NUSADAILY.COM – JAKARTA – Jakarta Governor Anies Baswedan attributed a recent sharp increase in coronavirus infections in the capital to the Eid al-Fitr holidays that had led to a new wave of COVID-19 cases.
“A new spike (in COVID-19 cases) has been felt recently, but it occurred not only in Jakarta but also in the rest of Indonesia,” the governor noted here on Sunday night quoted from Antara.
Baswedan highlighted the importance of the public, government, and law enforcement officers upholding discipline in following health protocols.
“The public cannot work alone and neither can law enforcement agencies nor the government. All elements must work together,” he emphasized.
The governor stressed that all sides involved in business, social, cultural, and religious activities are responsible for their activities.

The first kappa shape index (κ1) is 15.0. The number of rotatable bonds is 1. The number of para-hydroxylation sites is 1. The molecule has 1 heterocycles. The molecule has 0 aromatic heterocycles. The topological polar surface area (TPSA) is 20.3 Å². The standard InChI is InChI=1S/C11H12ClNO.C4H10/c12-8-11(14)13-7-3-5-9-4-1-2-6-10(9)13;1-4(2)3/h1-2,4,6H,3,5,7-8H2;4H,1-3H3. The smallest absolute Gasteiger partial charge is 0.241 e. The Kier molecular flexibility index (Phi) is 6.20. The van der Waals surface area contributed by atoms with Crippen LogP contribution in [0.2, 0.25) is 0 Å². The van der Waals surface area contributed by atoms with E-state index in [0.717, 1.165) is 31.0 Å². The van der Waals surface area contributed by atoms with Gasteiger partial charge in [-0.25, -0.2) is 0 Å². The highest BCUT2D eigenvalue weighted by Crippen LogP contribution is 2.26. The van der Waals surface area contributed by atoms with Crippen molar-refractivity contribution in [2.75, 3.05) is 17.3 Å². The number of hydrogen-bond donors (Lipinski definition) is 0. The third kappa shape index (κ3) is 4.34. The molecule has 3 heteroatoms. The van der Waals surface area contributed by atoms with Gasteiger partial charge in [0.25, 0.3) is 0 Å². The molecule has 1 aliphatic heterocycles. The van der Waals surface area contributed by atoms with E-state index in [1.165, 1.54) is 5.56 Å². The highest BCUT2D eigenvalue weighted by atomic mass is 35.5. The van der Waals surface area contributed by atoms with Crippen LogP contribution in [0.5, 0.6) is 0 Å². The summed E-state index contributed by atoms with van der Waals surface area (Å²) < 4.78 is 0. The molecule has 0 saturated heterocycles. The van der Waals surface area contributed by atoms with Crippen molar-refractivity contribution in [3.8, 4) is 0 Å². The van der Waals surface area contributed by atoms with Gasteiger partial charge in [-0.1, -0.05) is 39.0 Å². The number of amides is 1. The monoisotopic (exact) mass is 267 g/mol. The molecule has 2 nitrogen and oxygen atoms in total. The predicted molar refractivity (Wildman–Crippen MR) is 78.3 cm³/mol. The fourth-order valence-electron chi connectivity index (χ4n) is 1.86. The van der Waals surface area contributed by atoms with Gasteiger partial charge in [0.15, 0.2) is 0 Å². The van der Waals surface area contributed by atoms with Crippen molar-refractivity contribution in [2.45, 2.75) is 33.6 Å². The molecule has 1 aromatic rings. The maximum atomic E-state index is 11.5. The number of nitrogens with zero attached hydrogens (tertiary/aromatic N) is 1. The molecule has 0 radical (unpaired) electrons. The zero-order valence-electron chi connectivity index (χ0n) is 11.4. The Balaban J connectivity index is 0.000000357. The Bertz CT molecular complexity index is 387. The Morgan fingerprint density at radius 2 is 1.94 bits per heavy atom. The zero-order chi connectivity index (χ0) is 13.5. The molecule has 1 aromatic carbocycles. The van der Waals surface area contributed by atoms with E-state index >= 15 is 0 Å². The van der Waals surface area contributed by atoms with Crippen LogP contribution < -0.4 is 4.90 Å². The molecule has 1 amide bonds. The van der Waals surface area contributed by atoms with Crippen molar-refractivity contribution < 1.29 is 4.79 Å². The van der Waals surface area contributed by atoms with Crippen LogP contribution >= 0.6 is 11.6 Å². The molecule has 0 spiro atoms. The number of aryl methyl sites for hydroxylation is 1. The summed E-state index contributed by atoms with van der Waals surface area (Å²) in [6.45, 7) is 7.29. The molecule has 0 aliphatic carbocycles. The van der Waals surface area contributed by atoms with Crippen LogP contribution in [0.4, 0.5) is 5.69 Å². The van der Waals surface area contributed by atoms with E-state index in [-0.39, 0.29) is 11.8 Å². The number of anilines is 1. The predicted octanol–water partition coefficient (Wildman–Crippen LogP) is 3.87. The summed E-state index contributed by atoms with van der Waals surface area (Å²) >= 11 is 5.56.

“The ways to take responsibility include following health protocols, complying with operating hours, and restricting the number of visitors. We must work together. We cannot work alone,” he stated.
To this end, the Jakarta administration and the Regional Leadership Coordination Forum (Forkopimda) held a roll call on Sunday night to remind all relevant parties of their obligation to stem the spread of COVID-19, he remarked.
“We are all held responsible. Our officers will remind (the public), uphold the rules, and take stern measures (against violators). We will not compromise the measures against violators having an irresponsible outlook during the pandemic,” he stated.
According to the governor, Jakarta should focus greater attention on the number of COVID-19 cases that had jumped sharply in the past week.
The number of COVID-19 cases climbed by 50 percent to reach 17,400 on Friday (June 11) as compared to 11,500 on June 6, 2021.
The COVID-19 positivity rate also increased to 17 percent on Sunday, from nine percent a week earlier.
“The number of new cases increased in each of the past four days by 2,000, 2,300, 2,400, and 2,700 today,” he remarked.
The number of specimens tested at laboratories also rose by eight folds as compared to the WHO standard of four folds.(mic)